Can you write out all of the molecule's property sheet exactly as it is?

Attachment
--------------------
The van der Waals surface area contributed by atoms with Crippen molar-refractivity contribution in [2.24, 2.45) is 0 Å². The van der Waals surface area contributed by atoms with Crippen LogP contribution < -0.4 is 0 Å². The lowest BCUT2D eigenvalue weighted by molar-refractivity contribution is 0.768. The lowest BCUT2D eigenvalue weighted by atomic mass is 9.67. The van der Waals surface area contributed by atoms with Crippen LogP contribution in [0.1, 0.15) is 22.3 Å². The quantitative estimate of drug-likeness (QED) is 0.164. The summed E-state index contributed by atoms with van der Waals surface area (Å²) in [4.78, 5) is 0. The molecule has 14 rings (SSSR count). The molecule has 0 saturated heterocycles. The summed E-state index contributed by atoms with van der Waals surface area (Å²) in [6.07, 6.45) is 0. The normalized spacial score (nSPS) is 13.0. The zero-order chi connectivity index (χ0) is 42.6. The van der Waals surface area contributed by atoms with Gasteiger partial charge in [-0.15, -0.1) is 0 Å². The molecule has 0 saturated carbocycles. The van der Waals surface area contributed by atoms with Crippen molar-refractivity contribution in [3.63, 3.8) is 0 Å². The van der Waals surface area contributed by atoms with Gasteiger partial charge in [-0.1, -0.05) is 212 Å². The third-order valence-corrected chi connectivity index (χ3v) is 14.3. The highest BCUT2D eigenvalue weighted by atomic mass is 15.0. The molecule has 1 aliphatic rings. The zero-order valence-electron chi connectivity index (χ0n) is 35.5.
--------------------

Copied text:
The van der Waals surface area contributed by atoms with Crippen molar-refractivity contribution in [2.24, 2.45) is 0 Å². The van der Waals surface area contributed by atoms with Crippen LogP contribution < -0.4 is 0 Å². The lowest BCUT2D eigenvalue weighted by molar-refractivity contribution is 0.768. The lowest BCUT2D eigenvalue weighted by atomic mass is 9.67. The van der Waals surface area contributed by atoms with Crippen LogP contribution in [0.1, 0.15) is 22.3 Å². The quantitative estimate of drug-likeness (QED) is 0.164. The summed E-state index contributed by atoms with van der Waals surface area (Å²) in [4.78, 5) is 0. The molecule has 14 rings (SSSR count). The molecule has 0 saturated heterocycles. The summed E-state index contributed by atoms with van der Waals surface area (Å²) in [6.07, 6.45) is 0. The normalized spacial score (nSPS) is 13.0. The zero-order chi connectivity index (χ0) is 42.6. The van der Waals surface area contributed by atoms with Gasteiger partial charge in [-0.15, -0.1) is 0 Å². The molecule has 0 saturated carbocycles. The van der Waals surface area contributed by atoms with Crippen molar-refractivity contribution in [3.63, 3.8) is 0 Å². The van der Waals surface area contributed by atoms with Gasteiger partial charge in [-0.1, -0.05) is 212 Å². The third-order valence-corrected chi connectivity index (χ3v) is 14.3. The highest BCUT2D eigenvalue weighted by atomic mass is 15.0. The molecule has 1 aliphatic rings. The zero-order valence-electron chi connectivity index (χ0n) is 35.5.